In relation to the finances, given that you have only been married since 2009, it may be the case that a court agrees that the marriage is a short one, and if so, you will both be able to "ring-fence" assets that were obtained prior to the marriage. This will require detailed assessment as it may be in your interest to limit any negotiations to "matrimonial assets". It is not clear what assets were acquired prior to the marriage, but this may be significant given the amount of assets you have listed.

You will both need to provide each other with full and frank financial and income disclosure, as well as disclosure of your reasonable needs. The Court's starting point is a 50-50 split of all matrimonial assets and ensuring that both your needs are met in relation to both assets and income. The criteria considered is:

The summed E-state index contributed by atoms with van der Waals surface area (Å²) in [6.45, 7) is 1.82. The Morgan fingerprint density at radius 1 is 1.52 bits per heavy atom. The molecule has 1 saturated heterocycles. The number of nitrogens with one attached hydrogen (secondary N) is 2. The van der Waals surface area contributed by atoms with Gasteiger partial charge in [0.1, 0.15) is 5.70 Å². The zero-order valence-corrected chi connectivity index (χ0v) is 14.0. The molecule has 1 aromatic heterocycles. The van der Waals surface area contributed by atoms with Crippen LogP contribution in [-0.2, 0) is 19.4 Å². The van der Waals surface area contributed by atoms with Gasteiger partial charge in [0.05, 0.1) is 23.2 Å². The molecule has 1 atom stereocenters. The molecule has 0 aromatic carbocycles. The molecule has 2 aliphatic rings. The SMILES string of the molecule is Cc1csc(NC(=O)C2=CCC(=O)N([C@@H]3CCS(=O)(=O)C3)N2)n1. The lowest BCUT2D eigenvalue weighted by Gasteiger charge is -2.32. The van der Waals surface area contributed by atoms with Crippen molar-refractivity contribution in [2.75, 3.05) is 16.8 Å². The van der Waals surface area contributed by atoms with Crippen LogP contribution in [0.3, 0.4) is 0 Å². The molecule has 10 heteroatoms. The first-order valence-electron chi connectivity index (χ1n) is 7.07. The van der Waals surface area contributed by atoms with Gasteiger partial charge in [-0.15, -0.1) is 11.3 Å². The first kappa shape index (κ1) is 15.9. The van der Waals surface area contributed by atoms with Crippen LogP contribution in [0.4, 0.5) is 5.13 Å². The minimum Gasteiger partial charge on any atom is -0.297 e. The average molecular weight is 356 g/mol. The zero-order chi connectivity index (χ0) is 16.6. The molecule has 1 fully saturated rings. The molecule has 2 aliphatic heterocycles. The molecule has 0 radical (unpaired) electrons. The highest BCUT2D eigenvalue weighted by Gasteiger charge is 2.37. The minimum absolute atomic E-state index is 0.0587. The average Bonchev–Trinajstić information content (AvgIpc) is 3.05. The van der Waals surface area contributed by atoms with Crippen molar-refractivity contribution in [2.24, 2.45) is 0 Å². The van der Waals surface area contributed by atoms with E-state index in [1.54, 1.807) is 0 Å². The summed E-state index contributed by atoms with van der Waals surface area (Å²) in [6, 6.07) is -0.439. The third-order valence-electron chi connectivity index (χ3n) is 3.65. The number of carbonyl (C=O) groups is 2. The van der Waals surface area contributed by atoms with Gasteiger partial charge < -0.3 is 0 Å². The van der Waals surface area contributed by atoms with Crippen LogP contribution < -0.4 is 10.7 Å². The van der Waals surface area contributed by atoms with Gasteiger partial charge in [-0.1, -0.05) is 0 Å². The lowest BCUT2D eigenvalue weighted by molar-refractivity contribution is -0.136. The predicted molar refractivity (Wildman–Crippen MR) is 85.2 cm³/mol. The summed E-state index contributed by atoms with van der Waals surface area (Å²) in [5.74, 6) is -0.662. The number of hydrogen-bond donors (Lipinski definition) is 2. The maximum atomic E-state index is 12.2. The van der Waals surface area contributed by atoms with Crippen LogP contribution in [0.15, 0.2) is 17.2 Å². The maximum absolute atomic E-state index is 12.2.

1. The income, earning capacity, property and other financial resources which each of the parties to the marriage has or is likely to have in the foreseeable future, including in the case of earning capacity any increase in that capacity which it would in the opinion of the court be reasonable to expect a party to the marriage to take steps to acquire;
2. The financial needs, obligations and responsibilities which each of the parties to the marriage has or is likely to have in the foreseeable future;
3. The standard of living enjoyed by the family before the breakdown of the marriage;
4. The age of each party to the marriage and the duration of the marriage;
5. Any physical or mental disability of either of the parties to the marriage;